The seasonal drought outlook for the northern Plains shows a broad, west-to-east gradient of Persistence, Some Improvement, and expected Improvement. Defining where the boundaries lie between these categories is based on a compromise between various competing factors. In the northern High Plains, drought Persistence appears to be the best bet. Although portions of southeastern Montana have received beneficial precipitation over the past week, local gauges indicate that much of the area is still running well behind for this Water Year to Date (WYTD, starting from October 1 of last year), and this is in addition to the deficit which mounted during the previous Water Year. The MJJ precipitation outlook shows elevated odds for below median precipitation in this region, and EC for the remainder of the northern Great Plains. A competing factor for both this area and adjacent portions of the northern Plains is the climatological observation that MJJ is typically a wet time of the year for this area, when a bit more than half of their annual precipitation typically falls. The area of Some Improvement appears to be best suited for far eastern Montana, the western Dakotas and western Nebraska, while the region of Improvement has been expanded westward to include the eastern Dakotas and eastern Nebraska. The deepest snow is currently over North Dakota and the eastern half of South Dakota. Several days ago, a blizzard brought 17.3 inches of snow to Bismarck, which broke multiple snowfall records, including most snowfall for any calendar day of the year (previous record of 15.5 inches was set on March 3, 1966), and the record April snowfall of 21.5 inches (previous record was 18.7 inches set in April 1984).
Forecast confidence for the northern half of the Plains is low.

According to the National Operational Hydrologic Remote Sensing Center on April 17, snow-water equivalent values range from 2 to 6 inches across the upper Mississippi Valley. Frozen soil has posed a significant problem for portions of this region, for it does not allow melting snow to percolate into the dry sub-soils. Two uncertainties at this time include how effectively the soil can be recharged (with minimal loss from snow-melt runoff), and also the competing factors of unseasonably cold weather with increasing solar angle as the spring season progresses. MJJ is a relatively wet time of year for the upper Mississippi Valley. The 6-10/8-14 Day outlooks from April 17 favor above median precipitation in this region. Due to these factors, improvement is expected across the upper Mississippi Valley. The seasonal outlook for May-July calls for EC in this region. Consideration of these various factors leads to a tilt in the odds towards Improvement.
Forecast confidence for the upper Mississippi Valley is moderate.

Persistence is expected for western Colorado, most of New Mexico, Utah, Nevada, and Arizona due to below average snow-water equivalent values (generally at or below 75 percent of normal) and below average stream flows forecast for spring and summer. Enhanced odds for below median precipitation and above normal temperatures during MJJ also favor persistence. During the past few days, between 10 and 20 inches of snow have fallen across the Colorado Front Range and adjacent foothills area between Denver and Cheyenne. This precipitation along with more anticipated in the short-term, as well as the lack of a dry signal during MJJ lead to a forecast of some improvement across eastern Colorado and parts of northeast New Mexico.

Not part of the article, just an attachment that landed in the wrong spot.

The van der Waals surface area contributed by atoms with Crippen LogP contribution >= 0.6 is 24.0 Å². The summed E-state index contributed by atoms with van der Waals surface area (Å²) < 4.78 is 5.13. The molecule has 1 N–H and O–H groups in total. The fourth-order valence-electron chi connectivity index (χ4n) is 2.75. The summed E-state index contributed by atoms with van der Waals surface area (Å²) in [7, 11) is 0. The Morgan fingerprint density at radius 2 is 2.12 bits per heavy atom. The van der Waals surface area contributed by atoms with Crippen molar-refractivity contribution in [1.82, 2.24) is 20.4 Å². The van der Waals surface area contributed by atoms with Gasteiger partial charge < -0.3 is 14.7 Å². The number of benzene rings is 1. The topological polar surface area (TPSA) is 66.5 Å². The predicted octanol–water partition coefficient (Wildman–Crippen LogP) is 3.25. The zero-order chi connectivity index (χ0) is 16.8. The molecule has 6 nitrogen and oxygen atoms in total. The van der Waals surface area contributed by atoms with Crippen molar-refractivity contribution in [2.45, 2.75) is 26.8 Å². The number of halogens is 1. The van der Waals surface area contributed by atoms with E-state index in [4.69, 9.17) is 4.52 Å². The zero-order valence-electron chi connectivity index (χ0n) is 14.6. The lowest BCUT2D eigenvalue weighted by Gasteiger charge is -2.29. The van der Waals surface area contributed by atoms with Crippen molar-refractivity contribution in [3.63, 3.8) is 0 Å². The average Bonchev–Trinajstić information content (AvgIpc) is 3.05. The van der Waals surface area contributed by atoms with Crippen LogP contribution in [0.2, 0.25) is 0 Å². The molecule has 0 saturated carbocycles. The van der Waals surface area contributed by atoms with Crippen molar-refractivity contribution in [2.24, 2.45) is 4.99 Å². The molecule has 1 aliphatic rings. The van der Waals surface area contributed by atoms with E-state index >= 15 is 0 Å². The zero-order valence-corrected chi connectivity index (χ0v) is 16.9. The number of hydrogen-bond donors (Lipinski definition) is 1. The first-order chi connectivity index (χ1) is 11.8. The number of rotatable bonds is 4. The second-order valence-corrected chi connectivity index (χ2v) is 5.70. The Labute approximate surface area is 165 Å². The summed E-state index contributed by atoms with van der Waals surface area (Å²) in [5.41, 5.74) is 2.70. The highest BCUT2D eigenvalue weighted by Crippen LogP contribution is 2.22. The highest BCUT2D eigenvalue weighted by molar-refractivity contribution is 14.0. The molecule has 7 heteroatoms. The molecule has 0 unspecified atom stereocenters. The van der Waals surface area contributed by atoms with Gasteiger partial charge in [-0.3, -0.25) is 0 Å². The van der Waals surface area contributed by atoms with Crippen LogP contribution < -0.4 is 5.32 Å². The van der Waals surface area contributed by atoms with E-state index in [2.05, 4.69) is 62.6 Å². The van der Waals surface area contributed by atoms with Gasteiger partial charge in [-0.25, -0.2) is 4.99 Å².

Forecast confidence for Colorado, New Mexico, Utah, Nevada, and Arizona is moderate to high.

Similar to the interior Southwest, snow-water equivalent values are also below average across California and southern Oregon. Following a wet start to the winter, unseasonably dry conditions affected these areas during the past three months. According to the U.S. Drought Monitor on April 16, abnormal dryness (DO) covers northern California and parts of southern/eastern Oregon, and moderate drought (D1) conditions prevail across southeastern Oregon. Persistence and development are favored for this region. Precipitation typically decreases rapidly later in the spring with little to no prospects for improvement after April.
Forecast confidence for California and southern Oregon is high.

Snow-water equivalent values are running close to average across the northern Rockies. Precipitation forecasts at most time scales favor Persistence of drought for the northern Rockies and portions of the adjacent High Plains. However, forecast confidence is low, since about 50-55 percent of the annual precipitation for most of Montana and Wyoming typically falls during May-July.
Forecast confidence for the northern Rockies is low.

Mountain snow-pack ranged from 55-90 percent of normal on April 17, 2013 across the drought area in north-central Alaska, which is comparable to that over the past few weeks. Some improvement is forecast for this region.
Forecast confidence in Alaska is moderate.

Moderate to extreme drought covers western (leeward) sections of the individual Hawaiian Islands from Molokai southeastward through the Big Island. Persistence is forecast for these leeward areas since odds for improvement decrease significantly during May and June. The windward slopes of these Islands have seen a substantial reduction in trade wind shower activity, supporting the introduction of drought Development. Both Oahu and Kauai are doing well, having received some rainfall from passing fronts, but these systems dissipate before reaching the eastern half of the Island Chain.
Forecast confidence in Hawaii is moderate.

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Page Author: Climate Prediction Center Internet Team
Page last modified: April 18, 2013